I'm happy to report that there are other wineries planting Albariños. So it could be a trend of Albariño, Long Island.
Talk a little about how the vintages vary from year to year. First, in terms of the yields, and, also, in terms of how the wines taste.
The yields on Long Island are - there are no two vintages alike. We have been spoiled for the last three or four vintages, and the weather was really beautiful. Very well-suited for our climate.
This past vintage was more of the typical Long Island vintage. Hot and cold. Humid and dry. There are not really a typical two years alike in Long Island. We had to be prepared for that. We know that it was going to be a humid summer so we had to make everything possible in the vineyard so that the grapes don't get affected by the humidity.
We know that the rain is going to be showing up, sooner or later, in the summer. We also have to be prepared not to over-grow the grapes with a lot of fruit because you may lose, sort of, the vital component in the wines.
It's challenging, it's challenging, but I like challenges. That's what makes our job more unique and special.
Talk a little bit about your philosophy of viticulture.
My philosophy in winemaking, and I'm sure you've heard it before many, many times, is that wines are made right here in the vineyard. My job as a winemaker, I always want the best fruit as possible. Since, we don't buy grapes, or juice or wines, we are all estate-grown, and we can manage that.
We can handle how much crop will be the yields. When to pick, how much to pick, and where to pick. As a winemaker, that gave me a lot of flexibility or opportunity to produce delicious wines. It is very important that we control the quality from pruning to harvest.
The sustainable project. Maybe just go into a little bit more specificity about that. When did that start? What does it mean?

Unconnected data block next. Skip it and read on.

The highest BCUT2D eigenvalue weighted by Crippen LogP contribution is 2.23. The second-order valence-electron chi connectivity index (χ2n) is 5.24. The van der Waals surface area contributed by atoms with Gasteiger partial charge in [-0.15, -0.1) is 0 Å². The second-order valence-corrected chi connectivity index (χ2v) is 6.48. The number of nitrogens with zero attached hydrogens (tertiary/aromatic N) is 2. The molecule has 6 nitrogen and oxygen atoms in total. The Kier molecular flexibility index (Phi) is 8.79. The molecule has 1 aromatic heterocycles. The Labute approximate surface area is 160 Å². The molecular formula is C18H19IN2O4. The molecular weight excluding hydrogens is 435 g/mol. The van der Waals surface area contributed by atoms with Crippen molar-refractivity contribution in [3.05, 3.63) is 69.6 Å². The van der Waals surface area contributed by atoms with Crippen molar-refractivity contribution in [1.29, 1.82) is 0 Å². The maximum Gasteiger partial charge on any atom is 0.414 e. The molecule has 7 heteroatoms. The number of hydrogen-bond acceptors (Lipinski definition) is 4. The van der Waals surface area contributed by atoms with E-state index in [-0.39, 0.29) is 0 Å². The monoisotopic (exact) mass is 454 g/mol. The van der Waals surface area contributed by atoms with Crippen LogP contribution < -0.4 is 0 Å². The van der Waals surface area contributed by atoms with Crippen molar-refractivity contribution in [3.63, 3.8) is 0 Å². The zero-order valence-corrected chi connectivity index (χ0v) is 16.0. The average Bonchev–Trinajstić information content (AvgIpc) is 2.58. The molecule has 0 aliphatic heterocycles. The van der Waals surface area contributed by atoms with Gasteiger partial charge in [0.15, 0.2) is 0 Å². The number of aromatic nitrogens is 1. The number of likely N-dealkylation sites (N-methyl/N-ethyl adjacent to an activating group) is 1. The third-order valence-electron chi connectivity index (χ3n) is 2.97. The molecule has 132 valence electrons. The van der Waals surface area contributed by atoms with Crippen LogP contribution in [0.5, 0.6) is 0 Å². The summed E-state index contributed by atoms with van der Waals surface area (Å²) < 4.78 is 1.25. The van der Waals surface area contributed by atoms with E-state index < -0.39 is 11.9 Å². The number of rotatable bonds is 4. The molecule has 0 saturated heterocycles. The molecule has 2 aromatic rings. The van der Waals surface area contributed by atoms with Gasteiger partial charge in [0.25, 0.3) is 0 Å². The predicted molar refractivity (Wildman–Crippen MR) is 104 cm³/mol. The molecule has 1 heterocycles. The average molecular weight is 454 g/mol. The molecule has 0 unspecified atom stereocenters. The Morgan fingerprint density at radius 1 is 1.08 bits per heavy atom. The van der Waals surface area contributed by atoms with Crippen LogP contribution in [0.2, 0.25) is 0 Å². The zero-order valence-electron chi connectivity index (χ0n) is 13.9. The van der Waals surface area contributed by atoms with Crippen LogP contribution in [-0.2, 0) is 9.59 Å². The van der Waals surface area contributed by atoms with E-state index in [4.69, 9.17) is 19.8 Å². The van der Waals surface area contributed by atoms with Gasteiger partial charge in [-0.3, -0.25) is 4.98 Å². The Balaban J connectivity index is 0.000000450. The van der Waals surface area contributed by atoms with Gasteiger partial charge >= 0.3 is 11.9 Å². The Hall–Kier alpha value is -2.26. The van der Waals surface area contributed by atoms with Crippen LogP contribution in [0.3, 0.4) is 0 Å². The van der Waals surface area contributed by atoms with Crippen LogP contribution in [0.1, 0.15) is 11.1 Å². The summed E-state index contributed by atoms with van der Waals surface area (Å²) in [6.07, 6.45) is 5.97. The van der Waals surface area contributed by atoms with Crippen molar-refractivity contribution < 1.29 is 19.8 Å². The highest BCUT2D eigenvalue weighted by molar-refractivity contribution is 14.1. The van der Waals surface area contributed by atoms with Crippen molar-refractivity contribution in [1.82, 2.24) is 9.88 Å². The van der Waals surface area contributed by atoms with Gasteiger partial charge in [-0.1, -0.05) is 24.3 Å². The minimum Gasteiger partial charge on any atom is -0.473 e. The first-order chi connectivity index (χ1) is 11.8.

Sure. The sustainable program, it was created with a group of wineries that had the same idea and the same vision. Then tried to produce and grow the best grapes with little, as little chemicals as possible, because we believed whatever you do is going to impact on the quality of the wines and the health of the final people who drink our wines.
So our goal is to add few chemicals, and everything that we use as a fertilizer and sprays, they are organic. These are certified by a third party that comes and reviews our books and makes sure that we are following protocol. It is the same protocol for every single vineyard that is part of the sustainable program in Long Island.
I believe that whatever you do in the vineyard, if you do the right things it's gonna translate to better wines.
Talk a little about the diversity of the grapes.
One of the things that I love about winemaking here at Palmer is the diversity of grapes that I have to work with. Of course, I have Chardonnay and Merlot, but I also have Sauvignon Blanc, and Pinot Blanc, and Riesling, and Gewürztraminer, and Viognier, and Muscat, and Malvasia. Than we have Merlot, Cabernet Sauvignon, Cabernet Franc, Syrah.
As a winemaker it gives me a lot of different colors to be creative on a beautiful white canvas. You want to be creative and experiment with all those different wines.
Why don't you talk a little bit about the winemaking philosophy.
My winemaking philosophy is to interfere as little as possible in the winemaking process. I like to get the varietal character coming from the vineyard. I interfere very little and let the fruit present itself. I want my Chardonnay to taste like Chardonnay. My Sauvignon Blanc like Sauvignon Blanc. My Merlot like my Merlot.
I try to handle the fruit very carefully. For instance, all my reds, they are unfiltered. I'm unfiltering with the red wines. Let them age for up to two years in barrels. My whites are cold fermentation. They take about five to six weeks to filter fermentation.
I believe that we see more of the varietal and respect more the true aromatics of the white wines. It's pretty simple. There are no tricks.
In terms of the different varietals. Do some see more oak than others? How does that work?
The barrel program is - I only do one white in barrels. That is the Chardonnay which is barrel-fermented. They spend 10 months in fermentation aging. The reds, they spend average between 14 to two years in barrels. It depends on the year. Years, because you have more fruit, more intensity, do you want to age those wines longer? Some years because the season is really short, the wines are gonna be leaner, with a little bit less of a structure. Those will probably age 14 to 16 months.
There is no recipe to follow. Every year is different. I adapt my winemaking depending on the quality of the wines.
Take a virtual reality tour of Palmer Vineyards.
For more on Long Island check out Barbara Shinn and David Page of Shinn Vineyards